Journal of Geography  & Natural Disasters

Journal of Geography  & Natural Disasters
Open Access

ISSN: 2167-0587

+44 1625708989


Earthquake Risk Assessment around Nainital in Uttarakhand Himalaya, India

Piyoosh Rautela, Girish Chandra Joshi, Bhupendra Bhaisora, Sushil Khanduri, Suman Gildiyal, Chanderkela Dhyani and Ashish Rawat

Earthquake is a major hazard for all tectonically active areas and high probability of landslides being induced by seismic ground shaking in the hilly areas makes the situation worse as these often hinder post–disaster relief, search and rescue efforts. Seismic risk is evaluated for the Himalayan township of Nainital that falls in Zone IV of Earthquake Zoning Map of India where damage during an earthquake is expected to reach MSK (Medvedev– Sponheuer–Karnik) intensity VIII. Condition of the built environment and its ability to withstand seismic tremors is assessed using RVS (Rapid Visual Screening) technique of FEMA (The Federal Emergency Management Agency) and the likely earthquake induced damage is depicted as a function of the damage grades of EMS–98.14 percent of the surveyed buildings of the township are observed to fall in Category 5 damage class while another 22 percent fall in Category 4 damage class in case of damage reaching intensity VIII on MSK scale. 604 buildings falling in high landslide hazard zone are also likely to be most adversely affected by seismogenic landslides. Total economic losses are thus estimated to be US$ 208.13 million which is around 4 percent of the current average annual revenue receipts of the state government and devastation in a seismic event is not going to be restricted to Nainital alone. Nearby located and densely populated areas of Haldwani-Kathgodam, Kaladhungi, Ramnagar, Kashipur and others are likely to sustain major losses. Actual economic loss could therefore be manifold and cause serious setback to the economy of the state. The study is intended to be utilized for effective risk communication and recommends changes in building bye laws and their strict compliance, demolition and retrofitting of vulnerable structures together with mass awareness and promotion of risk transfer tools for making the built environment safer and state’s economy resilient to disasters.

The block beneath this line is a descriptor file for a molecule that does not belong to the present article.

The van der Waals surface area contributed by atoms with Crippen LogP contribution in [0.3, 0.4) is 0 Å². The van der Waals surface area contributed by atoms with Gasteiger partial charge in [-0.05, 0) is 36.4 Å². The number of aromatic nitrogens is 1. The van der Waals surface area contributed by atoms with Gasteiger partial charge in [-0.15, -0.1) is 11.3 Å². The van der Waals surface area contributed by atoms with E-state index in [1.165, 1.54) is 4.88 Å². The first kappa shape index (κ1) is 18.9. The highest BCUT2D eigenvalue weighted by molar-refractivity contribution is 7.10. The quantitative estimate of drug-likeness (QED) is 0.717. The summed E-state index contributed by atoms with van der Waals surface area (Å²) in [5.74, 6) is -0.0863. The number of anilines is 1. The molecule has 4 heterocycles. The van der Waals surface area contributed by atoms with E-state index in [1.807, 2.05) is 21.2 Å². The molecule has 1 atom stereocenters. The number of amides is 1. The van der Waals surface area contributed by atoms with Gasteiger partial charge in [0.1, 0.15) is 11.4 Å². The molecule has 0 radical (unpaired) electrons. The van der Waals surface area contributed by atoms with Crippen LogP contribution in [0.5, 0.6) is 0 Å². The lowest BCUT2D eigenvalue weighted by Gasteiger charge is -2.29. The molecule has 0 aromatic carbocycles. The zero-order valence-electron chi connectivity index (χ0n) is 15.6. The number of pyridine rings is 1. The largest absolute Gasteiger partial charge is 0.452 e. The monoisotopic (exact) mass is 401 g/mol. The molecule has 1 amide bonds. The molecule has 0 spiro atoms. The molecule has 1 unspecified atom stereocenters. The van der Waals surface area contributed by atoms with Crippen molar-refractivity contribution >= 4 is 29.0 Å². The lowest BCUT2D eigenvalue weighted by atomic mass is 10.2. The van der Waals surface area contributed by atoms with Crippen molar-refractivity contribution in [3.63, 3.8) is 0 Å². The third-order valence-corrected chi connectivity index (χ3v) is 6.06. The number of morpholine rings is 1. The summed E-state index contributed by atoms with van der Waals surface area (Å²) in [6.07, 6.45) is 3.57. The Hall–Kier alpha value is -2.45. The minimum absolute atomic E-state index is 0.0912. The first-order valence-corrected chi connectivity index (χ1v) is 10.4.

Published Date: 2020-03-13; Received Date: 2020-02-28